The stumper, of course, is how? Wade can't shift into tentative mode while playing the way he does now; that would make him too self-conscious, too aware of the daredevil's risks he takes driving to the hoop or diving to the floor. His ability to fall and land instinctively, with a minimum of harm, would be lost. By consciously trying to avoid injuries, Wade probably would invite more.

"He's very instinctual in traffic and landing, and so a lot of times he will fall to the ground and tumble,'' Riley once said. "He's really a good tumbler.'' Which is different, the coach continued, smacking his hands together for effect, than just going splat.

Wade already wears as much padding and tape as he can, while maintaining enough flexibility and quickness to play. Last time we checked, Barry Bonds still was using his body armor and Glenda The Good Witch wasn't giving up her floating bubble.

That leaves C) alter his game. It might be hard to envision at the moment -- Wade, when healthy, is as electrifying and highlight-worthy as any player in the NBA, and he won't turn 26 until January. The reckless abandon with which he plays, the daring-do with which he attacks the rim and challenges opponents seven inches taller and 80 pounds heavier, the physical release and the emotional statements that get made when Wade emerges successful and unscathed from the paint, the pressure put on a defense when it continually fouls and sends the Miami scorer to the line, those are all weapons in his arsenal, things that make him D-Wade.

None of which matters, though, when he's sitting in street clothes. Besides, other great players have adjusted. Guys such as Jordan, Vince Carter and (work in progress) Iverson.

"Michael attacked the rim every time,'' said New Jersey Nets president Rod Thorn, who drafted the former Bulls star. "When you do that, you are going to take some hits. But like Wade, he was very, very good at knowing how to fall.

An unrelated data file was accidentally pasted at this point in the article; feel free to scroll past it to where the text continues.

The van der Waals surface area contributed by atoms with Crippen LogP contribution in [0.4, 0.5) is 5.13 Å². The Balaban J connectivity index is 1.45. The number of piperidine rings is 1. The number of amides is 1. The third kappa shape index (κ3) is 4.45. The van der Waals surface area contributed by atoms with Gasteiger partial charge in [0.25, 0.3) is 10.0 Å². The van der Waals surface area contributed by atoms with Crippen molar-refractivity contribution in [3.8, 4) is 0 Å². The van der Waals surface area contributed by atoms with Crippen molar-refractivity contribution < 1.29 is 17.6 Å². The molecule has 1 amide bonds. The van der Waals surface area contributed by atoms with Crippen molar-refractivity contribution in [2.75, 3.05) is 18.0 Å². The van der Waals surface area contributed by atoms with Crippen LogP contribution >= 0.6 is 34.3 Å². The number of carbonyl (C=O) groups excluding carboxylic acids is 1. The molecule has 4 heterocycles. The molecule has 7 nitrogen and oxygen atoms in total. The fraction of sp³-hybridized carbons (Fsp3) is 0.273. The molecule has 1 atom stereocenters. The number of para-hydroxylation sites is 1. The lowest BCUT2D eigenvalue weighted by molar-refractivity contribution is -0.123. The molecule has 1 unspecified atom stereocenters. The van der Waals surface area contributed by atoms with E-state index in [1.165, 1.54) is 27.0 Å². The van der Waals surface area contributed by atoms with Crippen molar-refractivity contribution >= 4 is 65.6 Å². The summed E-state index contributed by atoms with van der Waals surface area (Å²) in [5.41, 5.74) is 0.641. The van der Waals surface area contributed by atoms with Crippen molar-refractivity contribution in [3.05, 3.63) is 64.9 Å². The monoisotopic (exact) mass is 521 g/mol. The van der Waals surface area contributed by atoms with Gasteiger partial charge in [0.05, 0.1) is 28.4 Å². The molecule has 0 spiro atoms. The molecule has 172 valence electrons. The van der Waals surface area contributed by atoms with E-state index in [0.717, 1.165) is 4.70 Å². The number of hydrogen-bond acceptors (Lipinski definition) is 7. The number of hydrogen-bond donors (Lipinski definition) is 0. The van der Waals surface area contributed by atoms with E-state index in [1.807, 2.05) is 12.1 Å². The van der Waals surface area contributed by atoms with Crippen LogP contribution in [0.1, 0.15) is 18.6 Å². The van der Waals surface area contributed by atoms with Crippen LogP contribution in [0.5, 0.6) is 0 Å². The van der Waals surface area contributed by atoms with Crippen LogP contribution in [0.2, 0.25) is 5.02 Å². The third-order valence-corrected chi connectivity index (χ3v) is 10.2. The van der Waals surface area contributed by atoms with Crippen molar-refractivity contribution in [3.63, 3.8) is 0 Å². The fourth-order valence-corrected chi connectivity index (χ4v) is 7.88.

"All the big scorers, they've got to get fouled. That's why they are big scorers -- they get to the line. The only way you can count on getting there is by attacking the rim.''

After his first retirement, Jordan relied much more on jump shots than in his 1984-1993 incarnation. By the time of his two-year Washington run, he played almost exclusively below the rim. Carter got tired of the punishment he took as a dunkmeister and lingers more on the perimeter. That frustrates some Nets fans, but sure enough, when Vinsanity sprained his right ankle last weekend, how did he do it? Landing on the foot of Boston's Paul Pierce after a dunk. These days, even the Timex-resilient Iverson has grown more careful about the number of times he needs to be spatula-ed off the hardwood.

The toughest part of the transition, though, is doing it by choice, out of self-preservation rather than necessity.

"With Jordan, it was more that he couldn't do the high-wire things all the time,'' an Eastern Conference scout said. "It wasn't a conscious decision. I think Father Time lets you know. A player like Wade, I don't think he can change like that. I think you play, and that's your way.''

Said Thorn: "Once you get caught up in the competition of the game, I don't know that you can hold back. What usually happens is, as you get older, you lose something athletically. So you get clever.

"But when you've got all your ability, you don't care about that.''

Wade might want to start. While it's still his choice.